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2010 Honda Odyssey


Overall Rating
The Odyssey is among the most stylish of this inherently homely breed. There's not a lot you can do to make a big box that can carry eight passengers or 4,173 litres of stuff look sexy, but Honda stylists have at least made it attractive and distinctive.
Looks Rating
About as good as you can make a minivan look, given the basic "brick" architecture designers have to deal with - but the new one coming this fall kicks things up a notch.
Interior Rating
Stylish and built with obviously high-quality materials. Neat instrument array. Comfortable, too, with decent seats and plenty of cargo- and people-hauling configuration flexibility. Adjustable pedals are a nice feature, plus navi and DVD systems.
Ride Rating
Firm enough to be reassuring, but also more supple than most and with decent roll control that means you don't get pitched around much. Good steering and, for a minivan, response to input as well.
Safety Rating
Far from agile given its serious heft and height, but loaded with safety stuff that starts with the structure and includes ABS brakes, stability control and a full suite of airbag systems.
Green Rating
The Odyssey may have an engine with cylinder deactivation and an "eco" light, but you still pay a price to haul a big box of luxury equipment around.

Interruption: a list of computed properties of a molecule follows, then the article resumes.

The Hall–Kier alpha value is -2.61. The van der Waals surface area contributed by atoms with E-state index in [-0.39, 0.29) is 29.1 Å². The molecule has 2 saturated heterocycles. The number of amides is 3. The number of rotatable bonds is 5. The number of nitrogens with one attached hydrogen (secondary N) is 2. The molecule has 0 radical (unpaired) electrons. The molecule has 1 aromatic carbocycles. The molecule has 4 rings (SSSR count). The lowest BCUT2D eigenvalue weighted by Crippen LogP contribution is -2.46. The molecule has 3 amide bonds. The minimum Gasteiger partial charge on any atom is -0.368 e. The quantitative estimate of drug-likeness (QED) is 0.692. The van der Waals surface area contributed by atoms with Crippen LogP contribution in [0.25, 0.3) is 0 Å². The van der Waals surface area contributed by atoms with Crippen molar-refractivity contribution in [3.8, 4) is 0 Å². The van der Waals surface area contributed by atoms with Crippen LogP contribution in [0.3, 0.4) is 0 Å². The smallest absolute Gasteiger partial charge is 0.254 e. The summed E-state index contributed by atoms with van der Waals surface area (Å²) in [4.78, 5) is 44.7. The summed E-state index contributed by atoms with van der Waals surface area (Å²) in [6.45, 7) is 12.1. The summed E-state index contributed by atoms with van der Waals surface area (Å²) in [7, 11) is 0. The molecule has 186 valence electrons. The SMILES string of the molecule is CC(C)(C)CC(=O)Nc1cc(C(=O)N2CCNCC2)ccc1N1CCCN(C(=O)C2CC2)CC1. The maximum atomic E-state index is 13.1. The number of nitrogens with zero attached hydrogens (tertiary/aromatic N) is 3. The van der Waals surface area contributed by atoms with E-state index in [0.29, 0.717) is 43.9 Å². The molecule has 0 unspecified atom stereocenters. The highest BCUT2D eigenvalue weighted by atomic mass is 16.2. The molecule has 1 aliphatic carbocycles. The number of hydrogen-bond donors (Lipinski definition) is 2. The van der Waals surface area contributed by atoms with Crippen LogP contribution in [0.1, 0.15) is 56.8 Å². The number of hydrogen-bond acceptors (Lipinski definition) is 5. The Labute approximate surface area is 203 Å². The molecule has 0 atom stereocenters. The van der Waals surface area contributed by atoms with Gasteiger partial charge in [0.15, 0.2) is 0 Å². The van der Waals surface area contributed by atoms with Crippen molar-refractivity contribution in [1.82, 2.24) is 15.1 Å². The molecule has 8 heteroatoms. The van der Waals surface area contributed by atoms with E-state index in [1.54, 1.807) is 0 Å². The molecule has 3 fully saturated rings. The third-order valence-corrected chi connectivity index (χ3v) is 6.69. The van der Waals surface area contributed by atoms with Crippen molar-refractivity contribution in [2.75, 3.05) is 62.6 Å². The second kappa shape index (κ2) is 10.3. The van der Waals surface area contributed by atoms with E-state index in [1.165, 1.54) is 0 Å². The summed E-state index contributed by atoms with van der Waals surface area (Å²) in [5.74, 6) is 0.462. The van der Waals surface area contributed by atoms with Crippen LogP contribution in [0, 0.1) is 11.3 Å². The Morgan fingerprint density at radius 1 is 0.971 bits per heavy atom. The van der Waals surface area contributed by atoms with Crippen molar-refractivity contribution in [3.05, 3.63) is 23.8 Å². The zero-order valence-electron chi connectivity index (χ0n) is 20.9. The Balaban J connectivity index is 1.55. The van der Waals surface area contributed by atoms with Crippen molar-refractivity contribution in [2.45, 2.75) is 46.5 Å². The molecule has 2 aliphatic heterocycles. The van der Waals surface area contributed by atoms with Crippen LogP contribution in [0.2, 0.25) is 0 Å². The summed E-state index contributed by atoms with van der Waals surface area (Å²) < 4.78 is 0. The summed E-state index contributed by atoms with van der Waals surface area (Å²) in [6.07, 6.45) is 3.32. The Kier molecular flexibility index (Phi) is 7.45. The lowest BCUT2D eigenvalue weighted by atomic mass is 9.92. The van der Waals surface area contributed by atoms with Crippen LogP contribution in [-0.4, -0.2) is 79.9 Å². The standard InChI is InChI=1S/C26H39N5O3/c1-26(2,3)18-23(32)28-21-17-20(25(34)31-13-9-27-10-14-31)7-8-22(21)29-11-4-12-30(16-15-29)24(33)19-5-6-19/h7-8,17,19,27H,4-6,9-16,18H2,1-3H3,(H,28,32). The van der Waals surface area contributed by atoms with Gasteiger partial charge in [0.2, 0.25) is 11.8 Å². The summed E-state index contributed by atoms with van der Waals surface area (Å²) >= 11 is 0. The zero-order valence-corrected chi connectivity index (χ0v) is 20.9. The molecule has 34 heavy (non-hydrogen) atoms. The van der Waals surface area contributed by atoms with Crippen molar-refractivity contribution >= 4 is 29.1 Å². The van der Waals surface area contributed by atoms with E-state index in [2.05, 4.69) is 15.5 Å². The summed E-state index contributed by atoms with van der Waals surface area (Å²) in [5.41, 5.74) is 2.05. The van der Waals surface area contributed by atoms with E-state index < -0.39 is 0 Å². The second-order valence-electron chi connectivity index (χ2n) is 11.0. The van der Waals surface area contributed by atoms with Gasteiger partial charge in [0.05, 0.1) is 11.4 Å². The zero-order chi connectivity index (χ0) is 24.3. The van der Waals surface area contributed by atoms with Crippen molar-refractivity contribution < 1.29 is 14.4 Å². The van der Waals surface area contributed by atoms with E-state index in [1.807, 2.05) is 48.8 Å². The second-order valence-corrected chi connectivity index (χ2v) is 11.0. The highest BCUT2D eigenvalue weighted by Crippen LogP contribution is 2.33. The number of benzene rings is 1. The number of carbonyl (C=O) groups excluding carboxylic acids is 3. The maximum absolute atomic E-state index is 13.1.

The minivan market share may have shrivelled in the slipstream generated by stylish, trendy crossovers usurping its family vehicle role but there are still eight brands of these people-and-cargo-carrying champs available.

They're all chasing a North American market that has collapsed from about a million sales in 2005 to some 400,000 last year and seen General Motors and Ford drop out.

But 400,000 vehicles is still, well, a lot. And some industry seers predict that number will grow to the half-million mark again in a couple of years. This makes it more than worthwhile for Honda, Chrysler, Dodge, Hyundai, Kia, Nissan, Toyota and Volkswagen to scramble for a share.

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Clearly, the minivan still has market legs and proof of that is the Honda Odyssey. It is celebrating its 15th anniversary and Honda's party includes the introduction of an all-new 2011 model this fall.

That means dealerships will be diligently striving to move their 2010 inventory, which, along with all the other enticements designed to get shoppers into showrooms, likely means good deals are available on the current model.

Knowing Honda, the new Odyssey should offer several worthwhile improvements, including more aero-styling and the "lightning-bolt beltline" seen on the concept version shown at recent car shows. But it will still conform closely to the basic specification that has evolved since Honda got into the game in 1995; that first model was too small, underpowered and had hinged rear doors.

All those issues were addressed by the time the third-generation Odyssey arrived in 2005 in time to win the Automobile Journalists Association of Canada's Canadian Truck of the Year award.

It received a mid-cycle re-do for 2008, but little changes for the 2010 model, just some alterations to the entertainment system, and the addition of a 115v power outlet.

Canadians can shop for a basic minivan in the mid-to-high $20K range, but pricing ramps up rapidly from there and Honda has pretty much always positioned the Odyssey in the premium segment. Pricing for 2010 starts at $31,690 for the DX, jumps to $37,790 for the SE and to $41,390 for the EX-L. The line-topping Touring we'll look at here goes for $49,690.